Remodeling Projects and Preparing Your Home To Sell--Where's the Value?
There is always some report or trade-rag that is trying to quantify how much you can expect in return on your investment from any given upgrade or remodel from your home. I don't know where they get their information, but this feels a little like the political polling numbers. One week the polls say that Reagan is in the lead, the next week it is Lincoln and the next week we read that Truman is leading in Massachusetts and Nixon is ahead in Florida. The truth is, they may all have been right for that day and the people that they talked to, but the only thing that matters is who gets elected on election day, and these would-be polls for what a home owner or Realtor believes increased the value of their home may have nothing to do with the reality of home value or the price of the home that a buyer will pay.
Two things sell homes in a good market: Pricing the home at market value and how well the home shows. Break either of these two fundamental rules, and you have a problem. You can price well to the market and still have insurmountable problems in how the house shows. Likewise, you can make a home show like the best model home and it can be priced well above the market value--again, you have a problem. Both of these two fundamentals must be on target to sell a home in most market conditions--even in a fast moving seller's market.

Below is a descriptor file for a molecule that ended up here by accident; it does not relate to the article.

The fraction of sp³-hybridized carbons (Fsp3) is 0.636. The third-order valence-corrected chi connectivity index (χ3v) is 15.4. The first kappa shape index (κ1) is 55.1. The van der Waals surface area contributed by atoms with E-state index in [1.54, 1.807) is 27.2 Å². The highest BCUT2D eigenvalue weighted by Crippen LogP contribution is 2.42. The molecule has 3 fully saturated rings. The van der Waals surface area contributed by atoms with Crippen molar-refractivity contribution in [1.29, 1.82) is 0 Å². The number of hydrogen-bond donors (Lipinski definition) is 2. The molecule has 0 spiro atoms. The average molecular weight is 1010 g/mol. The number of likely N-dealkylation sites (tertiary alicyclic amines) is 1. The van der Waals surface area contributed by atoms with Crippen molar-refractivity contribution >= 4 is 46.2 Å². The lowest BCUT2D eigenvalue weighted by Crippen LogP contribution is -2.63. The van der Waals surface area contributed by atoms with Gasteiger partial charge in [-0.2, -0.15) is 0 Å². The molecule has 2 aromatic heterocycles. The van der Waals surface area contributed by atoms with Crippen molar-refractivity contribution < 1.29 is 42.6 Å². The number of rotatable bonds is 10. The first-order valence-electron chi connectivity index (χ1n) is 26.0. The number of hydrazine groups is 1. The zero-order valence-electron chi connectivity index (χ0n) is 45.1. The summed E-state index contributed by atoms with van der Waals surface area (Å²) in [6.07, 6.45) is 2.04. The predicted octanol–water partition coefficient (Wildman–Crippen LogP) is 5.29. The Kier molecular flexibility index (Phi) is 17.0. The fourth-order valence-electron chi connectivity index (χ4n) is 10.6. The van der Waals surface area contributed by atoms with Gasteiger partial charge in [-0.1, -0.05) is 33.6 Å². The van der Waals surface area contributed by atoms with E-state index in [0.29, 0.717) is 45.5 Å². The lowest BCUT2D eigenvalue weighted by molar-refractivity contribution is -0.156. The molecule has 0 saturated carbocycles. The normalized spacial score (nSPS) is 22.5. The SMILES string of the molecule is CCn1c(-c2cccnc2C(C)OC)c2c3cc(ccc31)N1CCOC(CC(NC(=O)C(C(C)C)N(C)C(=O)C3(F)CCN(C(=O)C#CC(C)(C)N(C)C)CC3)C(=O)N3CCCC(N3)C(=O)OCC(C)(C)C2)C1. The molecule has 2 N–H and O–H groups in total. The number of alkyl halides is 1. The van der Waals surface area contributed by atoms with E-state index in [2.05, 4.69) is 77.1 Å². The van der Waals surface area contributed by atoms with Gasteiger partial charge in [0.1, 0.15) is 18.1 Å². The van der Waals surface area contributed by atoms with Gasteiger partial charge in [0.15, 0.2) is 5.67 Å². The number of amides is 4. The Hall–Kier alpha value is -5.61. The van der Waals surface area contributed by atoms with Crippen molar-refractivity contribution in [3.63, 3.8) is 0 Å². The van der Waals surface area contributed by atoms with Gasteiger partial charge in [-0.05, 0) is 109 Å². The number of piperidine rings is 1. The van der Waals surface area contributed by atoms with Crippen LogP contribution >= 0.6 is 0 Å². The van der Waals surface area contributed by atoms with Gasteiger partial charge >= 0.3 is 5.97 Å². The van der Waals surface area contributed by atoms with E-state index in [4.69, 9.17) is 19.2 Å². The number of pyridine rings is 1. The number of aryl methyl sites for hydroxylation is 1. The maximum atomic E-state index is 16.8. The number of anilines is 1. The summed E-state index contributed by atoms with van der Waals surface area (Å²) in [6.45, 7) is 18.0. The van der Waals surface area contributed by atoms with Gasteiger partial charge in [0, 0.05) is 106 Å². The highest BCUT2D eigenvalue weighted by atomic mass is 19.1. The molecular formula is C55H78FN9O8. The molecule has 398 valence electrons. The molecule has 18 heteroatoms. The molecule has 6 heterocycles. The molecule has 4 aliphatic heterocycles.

Pricing is local and is something that you should get as much information as possible from your Realtor before making a pricing decision. And as for how the home shows, consider Tim's rules for remodeling, staging and preparing your home to sell:
1. Don't over-invest in major upgrades to a house that you expect to sell soon.
2. Don't under-invest in a house that you are getting ready to sell soon.
3. Make sure you meet or beat the competition in features.
4. If you have to do work, don't pay retail for your work (i.e., don't over-pay).
5. Make sure your property has a WOW factor that gets attention.
6. Don't believe everything you read. Just because it is on the internet does not make it true. And don't believe everything you see on Sat. morning cable. You know, Sat morning used to be the time that we watched cartoons...
7. Know your properties weaknesses and try to address them first.
8. Address both inside and outside needs. Buyers are looking at both. So should you.
What adds value to a house? Well, here is my short list. It is not all exhaustive and I have purposely ignored the obvious things like adding rooms, or increasing the square footage of the house; principally because they violate rule 1, but in some cases, you could add an inexpensive 4th bedroom to your home by adding a closet and a door to a less important game room to bring your house into competition with your neighbors and give buyers what they may be asking for. (Consult your Realtor carefully before you make changes to the floor plan of the house). However, for the sake of this list, Let's focus on simple, low cost things that a seller can do to add value to a property that is going to be sold in the near future.